Wednesday, 29 June, 2022
HomeOpinionFrom Tezaab to Total Dhamaal, Madhuri Dixit’s ‘Diva-ine’ force continues to dazzle

From Tezaab to Total Dhamaal, Madhuri Dixit’s ‘Diva-ine’ force continues to dazzle

Madhuri Dixit was a studious girl with aspirations in microbiology. 34 years on, she is India’s beloved ‘Dhak Dhak’ girl.

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The name conjures up stunningly nuanced performances and amazing dance numbers. It propels us back to the era when heroines like Nutan and Meena Kumari commanded heftier pay packages than the hero, as they pulled in audiences on their own steam. Madhuri Dixit—now Nene—remains, arguably, the last of the female superstars. And even as she turns 55 on 15 May, her ‘Diva-ine’ force continues to dazzle.

However, that aura sits lightly, very lightly on her shoulders. As she traversed from no one to ‘No. One’, Madhuri the person, remained on terra firma, but the actress within her grew fast. In an era when social media was absent, she still connected with her humblest fans and the media on a one-on-one basis.

When an errant secretary had not told her that I would be coming to interview her on sets of Hum Aapke Hain Koun!… in 1994, she just pulled up a chair and asked me to sit, and chatted for an hour between shots. I also recollect her concert tour of the US and Canada in 1995—she requested an interview for it, asking the journalist to state his day and time to meet!

And when I needed her inputs in 2019 for my book on Laxmikant-Pyarelal, whose songs from TezaabRam-Lakhan and Khal-Nayak had helped her zoom up the starry ladder, she simply insisted on a proper phone conversation in place of an e-mail interview promised by her PR person.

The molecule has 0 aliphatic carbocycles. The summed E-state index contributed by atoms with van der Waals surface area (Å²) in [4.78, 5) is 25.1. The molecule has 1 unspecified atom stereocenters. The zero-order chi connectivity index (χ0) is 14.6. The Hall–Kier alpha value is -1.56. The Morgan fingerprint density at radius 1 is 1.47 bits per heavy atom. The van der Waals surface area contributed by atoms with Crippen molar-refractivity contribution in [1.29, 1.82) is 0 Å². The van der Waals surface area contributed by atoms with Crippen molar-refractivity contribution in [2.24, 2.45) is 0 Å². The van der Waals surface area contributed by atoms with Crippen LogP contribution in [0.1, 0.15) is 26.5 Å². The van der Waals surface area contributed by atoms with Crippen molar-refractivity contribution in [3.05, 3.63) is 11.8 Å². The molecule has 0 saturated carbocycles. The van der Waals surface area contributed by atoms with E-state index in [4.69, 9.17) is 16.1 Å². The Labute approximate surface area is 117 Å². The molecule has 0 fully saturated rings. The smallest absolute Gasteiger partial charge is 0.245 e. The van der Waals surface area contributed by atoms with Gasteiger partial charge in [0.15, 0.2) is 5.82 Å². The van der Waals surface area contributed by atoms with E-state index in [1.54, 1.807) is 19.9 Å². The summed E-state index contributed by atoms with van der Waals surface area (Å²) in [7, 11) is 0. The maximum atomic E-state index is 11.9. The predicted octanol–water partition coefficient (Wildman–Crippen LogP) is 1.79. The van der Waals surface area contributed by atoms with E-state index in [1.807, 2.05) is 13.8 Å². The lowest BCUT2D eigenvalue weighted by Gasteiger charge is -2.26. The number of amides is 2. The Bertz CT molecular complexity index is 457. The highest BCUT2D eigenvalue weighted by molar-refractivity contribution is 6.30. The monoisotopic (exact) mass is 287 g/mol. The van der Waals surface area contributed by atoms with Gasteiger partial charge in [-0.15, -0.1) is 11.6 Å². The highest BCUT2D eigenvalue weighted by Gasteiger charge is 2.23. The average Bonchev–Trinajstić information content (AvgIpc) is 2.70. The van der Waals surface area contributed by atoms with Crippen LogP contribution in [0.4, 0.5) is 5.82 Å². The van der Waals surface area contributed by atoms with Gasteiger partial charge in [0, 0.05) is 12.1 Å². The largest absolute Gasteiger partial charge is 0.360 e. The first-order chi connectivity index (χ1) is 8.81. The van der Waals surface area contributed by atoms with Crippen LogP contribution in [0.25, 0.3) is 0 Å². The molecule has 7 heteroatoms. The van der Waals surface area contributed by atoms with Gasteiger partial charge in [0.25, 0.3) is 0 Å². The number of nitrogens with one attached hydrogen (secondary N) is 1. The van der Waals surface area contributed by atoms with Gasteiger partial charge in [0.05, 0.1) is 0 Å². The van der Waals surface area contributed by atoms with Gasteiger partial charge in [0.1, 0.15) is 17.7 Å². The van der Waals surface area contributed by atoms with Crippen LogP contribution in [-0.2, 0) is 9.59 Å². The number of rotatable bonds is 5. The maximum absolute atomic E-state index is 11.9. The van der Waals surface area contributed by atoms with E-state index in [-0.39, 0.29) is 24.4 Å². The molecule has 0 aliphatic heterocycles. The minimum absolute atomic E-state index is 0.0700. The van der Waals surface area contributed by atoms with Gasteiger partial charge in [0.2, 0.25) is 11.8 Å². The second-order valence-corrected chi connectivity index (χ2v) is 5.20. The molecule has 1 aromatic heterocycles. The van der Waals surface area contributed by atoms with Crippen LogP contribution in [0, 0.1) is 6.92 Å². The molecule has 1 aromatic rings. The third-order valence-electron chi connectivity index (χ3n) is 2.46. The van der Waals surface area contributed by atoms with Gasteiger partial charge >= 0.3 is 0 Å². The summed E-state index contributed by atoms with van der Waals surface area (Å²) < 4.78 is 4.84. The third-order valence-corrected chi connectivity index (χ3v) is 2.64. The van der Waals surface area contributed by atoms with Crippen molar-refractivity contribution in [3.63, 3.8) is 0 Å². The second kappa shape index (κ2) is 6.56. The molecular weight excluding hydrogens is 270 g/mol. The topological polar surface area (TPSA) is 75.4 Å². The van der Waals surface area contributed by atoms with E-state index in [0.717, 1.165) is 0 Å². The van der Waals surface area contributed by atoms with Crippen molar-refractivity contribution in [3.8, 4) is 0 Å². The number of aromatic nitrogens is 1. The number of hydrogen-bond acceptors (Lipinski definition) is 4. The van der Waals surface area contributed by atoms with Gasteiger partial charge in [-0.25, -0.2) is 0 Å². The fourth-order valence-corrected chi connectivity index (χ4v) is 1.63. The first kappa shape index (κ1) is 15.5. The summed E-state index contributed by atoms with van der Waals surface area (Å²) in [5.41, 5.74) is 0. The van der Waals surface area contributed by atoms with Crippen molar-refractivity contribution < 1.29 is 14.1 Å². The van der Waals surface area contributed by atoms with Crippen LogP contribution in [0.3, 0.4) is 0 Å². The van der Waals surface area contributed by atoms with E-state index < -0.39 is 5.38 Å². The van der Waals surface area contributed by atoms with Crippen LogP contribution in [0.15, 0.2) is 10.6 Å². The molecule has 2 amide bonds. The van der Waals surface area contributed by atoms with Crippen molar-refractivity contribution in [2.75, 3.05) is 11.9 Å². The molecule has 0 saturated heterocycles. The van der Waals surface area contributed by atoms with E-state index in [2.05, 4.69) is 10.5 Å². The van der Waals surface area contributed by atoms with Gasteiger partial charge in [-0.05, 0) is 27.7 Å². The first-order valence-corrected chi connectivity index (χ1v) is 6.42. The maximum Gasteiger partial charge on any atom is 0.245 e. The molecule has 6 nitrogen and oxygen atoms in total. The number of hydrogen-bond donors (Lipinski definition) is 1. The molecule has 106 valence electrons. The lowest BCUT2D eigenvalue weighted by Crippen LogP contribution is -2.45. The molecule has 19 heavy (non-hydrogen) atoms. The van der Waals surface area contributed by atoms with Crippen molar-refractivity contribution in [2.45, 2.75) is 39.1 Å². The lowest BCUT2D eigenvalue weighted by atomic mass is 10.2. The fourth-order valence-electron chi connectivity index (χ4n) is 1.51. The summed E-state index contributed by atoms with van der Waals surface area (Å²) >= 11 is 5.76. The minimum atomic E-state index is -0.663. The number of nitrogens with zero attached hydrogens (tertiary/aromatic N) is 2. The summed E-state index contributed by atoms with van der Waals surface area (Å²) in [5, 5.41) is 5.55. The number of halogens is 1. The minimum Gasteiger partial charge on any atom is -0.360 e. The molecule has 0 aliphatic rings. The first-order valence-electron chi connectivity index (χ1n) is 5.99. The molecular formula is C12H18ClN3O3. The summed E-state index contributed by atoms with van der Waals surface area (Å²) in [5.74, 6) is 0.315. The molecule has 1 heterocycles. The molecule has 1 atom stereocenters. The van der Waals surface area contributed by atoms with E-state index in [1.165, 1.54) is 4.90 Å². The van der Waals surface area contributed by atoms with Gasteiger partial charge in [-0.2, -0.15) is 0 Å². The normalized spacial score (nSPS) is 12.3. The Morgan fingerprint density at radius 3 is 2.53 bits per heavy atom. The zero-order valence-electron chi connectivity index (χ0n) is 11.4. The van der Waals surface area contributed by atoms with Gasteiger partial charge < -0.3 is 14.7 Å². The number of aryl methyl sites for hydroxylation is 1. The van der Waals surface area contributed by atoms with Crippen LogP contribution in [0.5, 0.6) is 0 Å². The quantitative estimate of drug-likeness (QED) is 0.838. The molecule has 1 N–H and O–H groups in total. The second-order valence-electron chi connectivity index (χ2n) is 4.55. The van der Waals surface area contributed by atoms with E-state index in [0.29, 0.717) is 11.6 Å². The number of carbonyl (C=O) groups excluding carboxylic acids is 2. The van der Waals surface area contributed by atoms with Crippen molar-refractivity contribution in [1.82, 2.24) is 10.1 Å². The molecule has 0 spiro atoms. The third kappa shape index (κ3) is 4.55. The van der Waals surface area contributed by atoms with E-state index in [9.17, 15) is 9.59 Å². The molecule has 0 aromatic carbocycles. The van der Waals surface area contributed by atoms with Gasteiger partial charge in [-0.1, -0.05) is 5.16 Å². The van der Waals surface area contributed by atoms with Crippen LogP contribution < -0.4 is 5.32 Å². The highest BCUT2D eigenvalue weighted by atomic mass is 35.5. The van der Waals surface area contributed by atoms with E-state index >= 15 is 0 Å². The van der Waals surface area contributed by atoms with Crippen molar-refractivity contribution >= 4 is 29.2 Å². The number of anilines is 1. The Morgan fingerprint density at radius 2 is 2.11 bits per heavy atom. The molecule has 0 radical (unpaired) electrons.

Also read: O.P. Nayyar, the untrained musical genius who was more than just a hit machine

Acting wasn’t her first choice

Much water has flowed under the bridge since her classmate, daughter to veteran writer-director Govind Moonis, introduced Madhuri to him and he signed her for Abodh (1984), a Rajshri production. In college, Madhuri had been “excellent in studies and elocution and fond of acting in and directing plays” as per her father. From there, her journey began, her plans for becoming a microbiologist abandoned.

Madhuri had her share of struggle with some flops until N. Chandra cast her in Tezaab (1990), and along with the song Ek do teen char, she made history. And the kind of stardom and bevy of acting awards (besides the Padma Shri) she got after that is well-known. Her films topped the box-office in 1988 (Tezaab), 1990 (Dil), 1991 (Saajan), 1992 (Beta) and 1994 (Hum Aapke Hain Koun!…).

And she maintained then, “They can call me number one to 1,000, I don’t care! All this is just nice to talk about, and looks nice in print! I would assess it like this—after Hum Aapke Hain Koun!…, a lot of directors are conceiving roles suitable to me and that is one of the biggest changes!” She decided to reduce her assignments and do weightier roles.

Come hit, success or flop, Madhuri always sparkled in films as varied as Ram LakhanPrem Pratiggya, Parinda, Sangeet, Anjaam, Raja, Dil To Pagal Hai, Mrityudand and in 2002, Devdas. Of course, her chartbusters in these and other films would merit a separate story by itself!